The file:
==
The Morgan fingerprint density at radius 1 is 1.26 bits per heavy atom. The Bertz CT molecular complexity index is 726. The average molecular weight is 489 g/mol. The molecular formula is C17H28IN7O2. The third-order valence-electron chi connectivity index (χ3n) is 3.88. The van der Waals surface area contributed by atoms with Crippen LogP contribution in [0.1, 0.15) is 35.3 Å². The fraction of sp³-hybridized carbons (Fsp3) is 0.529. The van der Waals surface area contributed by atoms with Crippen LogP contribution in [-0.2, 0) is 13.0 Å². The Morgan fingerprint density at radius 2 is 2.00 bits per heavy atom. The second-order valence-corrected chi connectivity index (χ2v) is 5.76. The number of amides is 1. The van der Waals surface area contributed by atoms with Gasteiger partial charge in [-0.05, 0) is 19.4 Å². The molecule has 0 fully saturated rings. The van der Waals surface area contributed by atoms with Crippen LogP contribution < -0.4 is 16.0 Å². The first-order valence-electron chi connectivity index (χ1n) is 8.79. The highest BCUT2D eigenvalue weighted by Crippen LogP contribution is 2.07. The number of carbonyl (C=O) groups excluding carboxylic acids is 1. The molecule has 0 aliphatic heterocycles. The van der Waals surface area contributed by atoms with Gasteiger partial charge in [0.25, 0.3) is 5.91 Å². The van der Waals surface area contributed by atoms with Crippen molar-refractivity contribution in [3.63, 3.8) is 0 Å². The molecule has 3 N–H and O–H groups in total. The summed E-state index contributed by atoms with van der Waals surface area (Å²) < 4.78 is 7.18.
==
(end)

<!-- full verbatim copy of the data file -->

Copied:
The Morgan fingerprint density at radius 1 is 1.26 bits per heavy atom. The Bertz CT molecular complexity index is 726. The average molecular weight is 489 g/mol. The molecular formula is C17H28IN7O2. The third-order valence-electron chi connectivity index (χ3n) is 3.88. The van der Waals surface area contributed by atoms with Crippen LogP contribution in [0.1, 0.15) is 35.3 Å². The fraction of sp³-hybridized carbons (Fsp3) is 0.529. The van der Waals surface area contributed by atoms with Crippen LogP contribution in [-0.2, 0) is 13.0 Å². The Morgan fingerprint density at radius 2 is 2.00 bits per heavy atom. The second-order valence-corrected chi connectivity index (χ2v) is 5.76. The number of amides is 1. The van der Waals surface area contributed by atoms with Gasteiger partial charge in [-0.05, 0) is 19.4 Å². The molecule has 0 fully saturated rings. The van der Waals surface area contributed by atoms with Crippen LogP contribution < -0.4 is 16.0 Å². The first-order valence-electron chi connectivity index (χ1n) is 8.79. The highest BCUT2D eigenvalue weighted by Crippen LogP contribution is 2.07. The number of carbonyl (C=O) groups excluding carboxylic acids is 1. The molecule has 0 aliphatic heterocycles. The van der Waals surface area contributed by atoms with Gasteiger partial charge in [0.25, 0.3) is 5.91 Å². The van der Waals surface area contributed by atoms with Crippen molar-refractivity contribution in [3.63, 3.8) is 0 Å². The molecule has 3 N–H and O–H groups in total. The summed E-state index contributed by atoms with van der Waals surface area (Å²) < 4.78 is 7.18.